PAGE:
Uncle Billy's face broke into a beaming smile of relief, and it was his hand that first grasped his guest's; Uncle Jim quickly followed with as honest a pressure, but with eyes that did not seem to be looking at Bullen, though all trace of resentment had died out of them. He walked to the door with him, again shook hands, but remained looking out in the darkness some time after Dick Bullen's tangled hair and broad shoulders had disappeared.

Meantime, Uncle Billy had resumed his seat and was chuckling and reminiscent as he cleaned out his pipe.

"Kinder reminds me of Jo Sharp, when he was cleaned out at poker by his own partners in his own cabin, comin' up here and bedevilin' us about it! What was it you lint him?"

But Uncle Jim did not reply; and Uncle Billy, taking up the cards, began to shuffle them, smiling vaguely, yet at the same time somewhat painfully. "Arter all, Dick was mighty cut up about what he said, and I felt kinder sorry for him. And, you know, I rather cotton to a man that speaks his mind. Sorter clears him out, you know, of all the slumgullion that's in him. It's just like washin' out a pan o' prospecting: you pour in the water, and keep slushing it round and round, and out comes first the mud and dirt, and then the gravel, and then the black sand, and then—it's all out, and there's a speck o' gold glistenin' at the bottom!"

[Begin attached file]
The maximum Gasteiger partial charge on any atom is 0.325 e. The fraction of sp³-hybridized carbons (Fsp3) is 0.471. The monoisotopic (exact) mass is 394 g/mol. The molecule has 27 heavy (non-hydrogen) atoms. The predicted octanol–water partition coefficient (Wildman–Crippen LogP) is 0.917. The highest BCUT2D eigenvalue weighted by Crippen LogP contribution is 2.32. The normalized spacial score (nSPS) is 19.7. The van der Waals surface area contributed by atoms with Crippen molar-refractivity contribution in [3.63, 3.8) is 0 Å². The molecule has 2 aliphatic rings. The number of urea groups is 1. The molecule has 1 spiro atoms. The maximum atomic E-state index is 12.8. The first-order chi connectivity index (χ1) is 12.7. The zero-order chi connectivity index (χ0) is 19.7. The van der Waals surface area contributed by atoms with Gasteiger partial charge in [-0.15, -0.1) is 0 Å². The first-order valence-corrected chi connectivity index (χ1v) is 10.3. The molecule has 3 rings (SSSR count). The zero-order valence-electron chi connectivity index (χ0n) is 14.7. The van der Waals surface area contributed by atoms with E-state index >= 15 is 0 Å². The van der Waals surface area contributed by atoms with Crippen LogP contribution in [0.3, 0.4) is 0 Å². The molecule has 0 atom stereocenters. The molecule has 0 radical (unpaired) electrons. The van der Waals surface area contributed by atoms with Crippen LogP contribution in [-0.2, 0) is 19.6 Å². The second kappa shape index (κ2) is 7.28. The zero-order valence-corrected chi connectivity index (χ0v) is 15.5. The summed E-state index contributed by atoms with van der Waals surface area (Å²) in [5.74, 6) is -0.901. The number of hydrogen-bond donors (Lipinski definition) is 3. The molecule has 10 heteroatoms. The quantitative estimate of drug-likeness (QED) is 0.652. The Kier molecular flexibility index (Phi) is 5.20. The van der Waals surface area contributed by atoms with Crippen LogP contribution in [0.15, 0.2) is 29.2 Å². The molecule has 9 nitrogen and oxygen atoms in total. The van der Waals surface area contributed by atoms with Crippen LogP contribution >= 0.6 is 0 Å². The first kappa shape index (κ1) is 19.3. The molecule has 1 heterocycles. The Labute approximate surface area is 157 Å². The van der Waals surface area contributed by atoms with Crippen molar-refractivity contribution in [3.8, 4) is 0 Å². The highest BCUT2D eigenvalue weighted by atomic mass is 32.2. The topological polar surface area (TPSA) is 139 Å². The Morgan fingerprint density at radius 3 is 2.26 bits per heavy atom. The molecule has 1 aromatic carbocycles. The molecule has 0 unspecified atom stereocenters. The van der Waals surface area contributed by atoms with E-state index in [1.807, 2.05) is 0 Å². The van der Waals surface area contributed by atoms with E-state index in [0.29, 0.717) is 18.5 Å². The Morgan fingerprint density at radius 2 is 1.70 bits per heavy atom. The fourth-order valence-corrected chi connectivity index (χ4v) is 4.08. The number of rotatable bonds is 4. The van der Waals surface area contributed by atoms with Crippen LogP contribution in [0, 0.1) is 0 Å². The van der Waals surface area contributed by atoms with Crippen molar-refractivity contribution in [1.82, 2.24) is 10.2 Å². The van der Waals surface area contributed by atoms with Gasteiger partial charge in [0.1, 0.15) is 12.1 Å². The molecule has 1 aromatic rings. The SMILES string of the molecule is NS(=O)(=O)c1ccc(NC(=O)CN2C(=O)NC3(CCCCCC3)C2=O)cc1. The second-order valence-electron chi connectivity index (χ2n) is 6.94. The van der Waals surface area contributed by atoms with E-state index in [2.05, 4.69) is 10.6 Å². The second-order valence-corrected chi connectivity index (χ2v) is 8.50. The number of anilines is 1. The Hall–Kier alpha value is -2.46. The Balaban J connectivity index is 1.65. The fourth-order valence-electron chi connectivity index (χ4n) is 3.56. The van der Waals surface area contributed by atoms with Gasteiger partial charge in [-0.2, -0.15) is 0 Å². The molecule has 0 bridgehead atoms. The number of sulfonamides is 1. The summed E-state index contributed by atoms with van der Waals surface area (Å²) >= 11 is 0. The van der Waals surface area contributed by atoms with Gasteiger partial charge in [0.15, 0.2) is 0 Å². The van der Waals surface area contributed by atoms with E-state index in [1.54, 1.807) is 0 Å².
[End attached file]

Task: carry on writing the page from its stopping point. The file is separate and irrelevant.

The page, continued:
"Then you think there was suthin' in what he said?" said Uncle Jim, facing about slowly.

An odd tone in his voice made Uncle Billy look up. "No," he said quickly, shying with the instinct of an easy pleasure-loving nature from a possible grave situation. "No, I don't think he ever got the color! But wot are ye moonin' about for? Ain't ye goin' to play? It's mor' 'n half past nine now."

Thus adjured, Uncle Jim moved up to the table and sat down, while Uncle Billy dealt the cards, turning up the Jack or right bower—but without that exclamation of delight which always accompanied his good fortune, nor did Uncle Jim respond with the usual corresponding simulation of deep disgust. Such a circumstance had not occurred before in the history of their partnership. They both played in silence—a silence only interrupted by a larger splash of raindrops down the chimney.

"We orter put a couple of stones on the chimney-top, edgewise, like Jack Curtis does. It keeps out the rain without interferin' with the draft," said Uncle Billy musingly.

"What's the use if"—

"If what?" said Uncle Billy quietly.

"If we don't make it broader," said Uncle Jim half wearily.